Ed B.: 06:37 It has been a very slow and very gradual progression in our understanding since Bartonella was discovered in North America in 1990. A substantial amount of that work has actually been done here at North Carolina State University in my research laboratory.
And to be honest, it became very controversial where a veterinary research laboratory was documenting longstanding infection. Oftentimes in veterinary workers, who have a lot of contact with animals or fleas and ticks that are on those animals when they’re being examined.
It became pretty obvious early on that this organism could localize to heart valves and induce an infection within the heart valve itself. Probably after that, um, we started looking for this bacteria in dogs and humans that had cardiovascular disease, rheumatologic disease or neurologic disease.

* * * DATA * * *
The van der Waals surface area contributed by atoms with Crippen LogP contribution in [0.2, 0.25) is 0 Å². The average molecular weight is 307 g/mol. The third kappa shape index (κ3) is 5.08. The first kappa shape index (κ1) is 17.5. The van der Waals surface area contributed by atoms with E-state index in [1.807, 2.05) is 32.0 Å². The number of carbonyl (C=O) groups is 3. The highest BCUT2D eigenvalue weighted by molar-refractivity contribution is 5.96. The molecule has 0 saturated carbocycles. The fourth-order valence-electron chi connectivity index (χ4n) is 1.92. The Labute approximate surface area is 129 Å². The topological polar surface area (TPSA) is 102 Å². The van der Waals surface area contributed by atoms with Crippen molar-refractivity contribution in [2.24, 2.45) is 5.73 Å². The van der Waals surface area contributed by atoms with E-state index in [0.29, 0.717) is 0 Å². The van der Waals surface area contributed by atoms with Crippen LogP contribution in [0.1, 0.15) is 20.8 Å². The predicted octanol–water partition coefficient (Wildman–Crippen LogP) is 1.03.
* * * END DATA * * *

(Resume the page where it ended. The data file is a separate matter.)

Ed B.: 07:50 And particularly when we tested veterinarians and veterinary technicians, those three systems where the three systems that were most frequently involved, the system that worries me, um, the most is the neurological system.
And the reason that’s a concern is the spectrum of neurologic disease that we and others around the world literally have described in individual cases or case series, um, spans a very, very large spectrum from having involvement in making you paralyzed to seizures, to migraines, um, to vascular events in the brain where there’s rupture or, um, the formation of tumor-like lesions.